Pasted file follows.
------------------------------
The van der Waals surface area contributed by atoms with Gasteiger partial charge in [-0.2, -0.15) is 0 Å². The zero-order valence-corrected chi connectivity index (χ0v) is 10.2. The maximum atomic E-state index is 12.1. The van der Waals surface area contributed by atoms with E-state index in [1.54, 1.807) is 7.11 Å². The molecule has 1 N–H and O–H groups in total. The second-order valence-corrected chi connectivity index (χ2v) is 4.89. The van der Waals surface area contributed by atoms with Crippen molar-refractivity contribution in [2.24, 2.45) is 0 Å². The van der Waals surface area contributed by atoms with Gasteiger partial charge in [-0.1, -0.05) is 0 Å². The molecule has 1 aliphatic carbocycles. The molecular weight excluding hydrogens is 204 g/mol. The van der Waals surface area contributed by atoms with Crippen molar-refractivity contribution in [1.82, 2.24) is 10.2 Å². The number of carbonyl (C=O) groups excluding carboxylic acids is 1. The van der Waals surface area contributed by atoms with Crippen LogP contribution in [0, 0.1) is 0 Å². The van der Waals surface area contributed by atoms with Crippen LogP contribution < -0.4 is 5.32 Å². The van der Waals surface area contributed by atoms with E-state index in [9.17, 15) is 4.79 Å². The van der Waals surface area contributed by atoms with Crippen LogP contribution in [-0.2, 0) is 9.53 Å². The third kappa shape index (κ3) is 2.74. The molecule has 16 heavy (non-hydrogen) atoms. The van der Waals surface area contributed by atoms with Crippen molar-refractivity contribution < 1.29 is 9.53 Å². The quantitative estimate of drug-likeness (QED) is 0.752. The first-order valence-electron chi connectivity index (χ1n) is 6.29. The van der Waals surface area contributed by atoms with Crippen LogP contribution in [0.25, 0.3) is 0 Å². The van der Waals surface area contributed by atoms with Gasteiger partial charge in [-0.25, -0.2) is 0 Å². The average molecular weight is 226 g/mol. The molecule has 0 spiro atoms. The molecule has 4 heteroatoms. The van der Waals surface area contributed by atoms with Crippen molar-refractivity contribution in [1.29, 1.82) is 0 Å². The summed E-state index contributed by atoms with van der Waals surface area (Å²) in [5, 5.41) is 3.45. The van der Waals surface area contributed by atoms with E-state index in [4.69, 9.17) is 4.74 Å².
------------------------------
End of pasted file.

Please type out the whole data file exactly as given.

The van der Waals surface area contributed by atoms with Gasteiger partial charge in [-0.2, -0.15) is 0 Å². The zero-order valence-corrected chi connectivity index (χ0v) is 10.2. The maximum atomic E-state index is 12.1. The van der Waals surface area contributed by atoms with E-state index in [1.54, 1.807) is 7.11 Å². The molecule has 1 N–H and O–H groups in total. The second-order valence-corrected chi connectivity index (χ2v) is 4.89. The van der Waals surface area contributed by atoms with Crippen molar-refractivity contribution in [2.24, 2.45) is 0 Å². The van der Waals surface area contributed by atoms with Gasteiger partial charge in [-0.1, -0.05) is 0 Å². The molecule has 1 aliphatic carbocycles. The molecular weight excluding hydrogens is 204 g/mol. The van der Waals surface area contributed by atoms with Crippen molar-refractivity contribution in [1.82, 2.24) is 10.2 Å². The number of carbonyl (C=O) groups excluding carboxylic acids is 1. The van der Waals surface area contributed by atoms with Crippen LogP contribution in [0, 0.1) is 0 Å². The van der Waals surface area contributed by atoms with Crippen LogP contribution < -0.4 is 5.32 Å². The van der Waals surface area contributed by atoms with E-state index in [9.17, 15) is 4.79 Å². The van der Waals surface area contributed by atoms with Crippen LogP contribution in [-0.2, 0) is 9.53 Å². The third kappa shape index (κ3) is 2.74. The molecule has 16 heavy (non-hydrogen) atoms. The van der Waals surface area contributed by atoms with Crippen molar-refractivity contribution < 1.29 is 9.53 Å². The quantitative estimate of drug-likeness (QED) is 0.752. The first-order valence-electron chi connectivity index (χ1n) is 6.29. The van der Waals surface area contributed by atoms with Crippen LogP contribution in [0.25, 0.3) is 0 Å². The van der Waals surface area contributed by atoms with Gasteiger partial charge in [-0.25, -0.2) is 0 Å². The average molecular weight is 226 g/mol. The molecule has 0 spiro atoms. The molecule has 4 heteroatoms. The van der Waals surface area contributed by atoms with Crippen molar-refractivity contribution in [1.29, 1.82) is 0 Å². The summed E-state index contributed by atoms with van der Waals surface area (Å²) in [5, 5.41) is 3.45. The van der Waals surface area contributed by atoms with E-state index in [4.69, 9.17) is 4.74 Å².